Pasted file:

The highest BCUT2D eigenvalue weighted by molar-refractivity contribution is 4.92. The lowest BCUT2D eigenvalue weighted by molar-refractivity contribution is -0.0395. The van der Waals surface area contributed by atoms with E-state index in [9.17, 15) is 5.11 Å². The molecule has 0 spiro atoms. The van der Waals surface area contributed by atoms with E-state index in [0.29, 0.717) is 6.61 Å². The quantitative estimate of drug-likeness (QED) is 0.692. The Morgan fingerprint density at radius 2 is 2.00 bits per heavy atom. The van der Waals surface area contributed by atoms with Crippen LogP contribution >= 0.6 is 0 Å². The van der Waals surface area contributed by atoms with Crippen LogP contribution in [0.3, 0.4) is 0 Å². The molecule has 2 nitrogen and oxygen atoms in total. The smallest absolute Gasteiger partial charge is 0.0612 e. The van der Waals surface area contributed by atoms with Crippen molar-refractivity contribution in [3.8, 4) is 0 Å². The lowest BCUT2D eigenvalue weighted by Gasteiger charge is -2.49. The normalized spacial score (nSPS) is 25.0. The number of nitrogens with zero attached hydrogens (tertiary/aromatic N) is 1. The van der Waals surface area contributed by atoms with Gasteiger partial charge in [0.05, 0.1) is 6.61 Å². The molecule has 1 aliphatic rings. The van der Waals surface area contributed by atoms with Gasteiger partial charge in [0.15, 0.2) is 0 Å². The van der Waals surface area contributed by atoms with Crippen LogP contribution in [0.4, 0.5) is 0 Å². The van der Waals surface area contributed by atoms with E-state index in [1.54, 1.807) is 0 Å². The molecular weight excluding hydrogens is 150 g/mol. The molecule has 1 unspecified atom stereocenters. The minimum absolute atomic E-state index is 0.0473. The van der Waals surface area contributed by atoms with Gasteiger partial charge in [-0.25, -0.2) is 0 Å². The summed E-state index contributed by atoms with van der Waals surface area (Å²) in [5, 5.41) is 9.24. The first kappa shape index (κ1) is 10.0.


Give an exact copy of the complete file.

The highest BCUT2D eigenvalue weighted by molar-refractivity contribution is 4.92. The lowest BCUT2D eigenvalue weighted by molar-refractivity contribution is -0.0395. The van der Waals surface area contributed by atoms with E-state index in [9.17, 15) is 5.11 Å². The molecule has 0 spiro atoms. The van der Waals surface area contributed by atoms with E-state index in [0.29, 0.717) is 6.61 Å². The quantitative estimate of drug-likeness (QED) is 0.692. The Morgan fingerprint density at radius 2 is 2.00 bits per heavy atom. The van der Waals surface area contributed by atoms with Crippen LogP contribution >= 0.6 is 0 Å². The van der Waals surface area contributed by atoms with Crippen LogP contribution in [0.3, 0.4) is 0 Å². The molecule has 2 nitrogen and oxygen atoms in total. The smallest absolute Gasteiger partial charge is 0.0612 e. The van der Waals surface area contributed by atoms with Crippen molar-refractivity contribution in [3.8, 4) is 0 Å². The lowest BCUT2D eigenvalue weighted by Gasteiger charge is -2.49. The normalized spacial score (nSPS) is 25.0. The number of nitrogens with zero attached hydrogens (tertiary/aromatic N) is 1. The van der Waals surface area contributed by atoms with Gasteiger partial charge in [0.05, 0.1) is 6.61 Å². The molecule has 1 aliphatic rings. The van der Waals surface area contributed by atoms with Gasteiger partial charge in [0.15, 0.2) is 0 Å². The van der Waals surface area contributed by atoms with Crippen LogP contribution in [0.4, 0.5) is 0 Å². The van der Waals surface area contributed by atoms with E-state index in [1.54, 1.807) is 0 Å². The molecular weight excluding hydrogens is 150 g/mol. The molecule has 1 unspecified atom stereocenters. The minimum absolute atomic E-state index is 0.0473. The van der Waals surface area contributed by atoms with Gasteiger partial charge in [-0.25, -0.2) is 0 Å². The summed E-state index contributed by atoms with van der Waals surface area (Å²) in [5, 5.41) is 9.24. The first kappa shape index (κ1) is 10.0.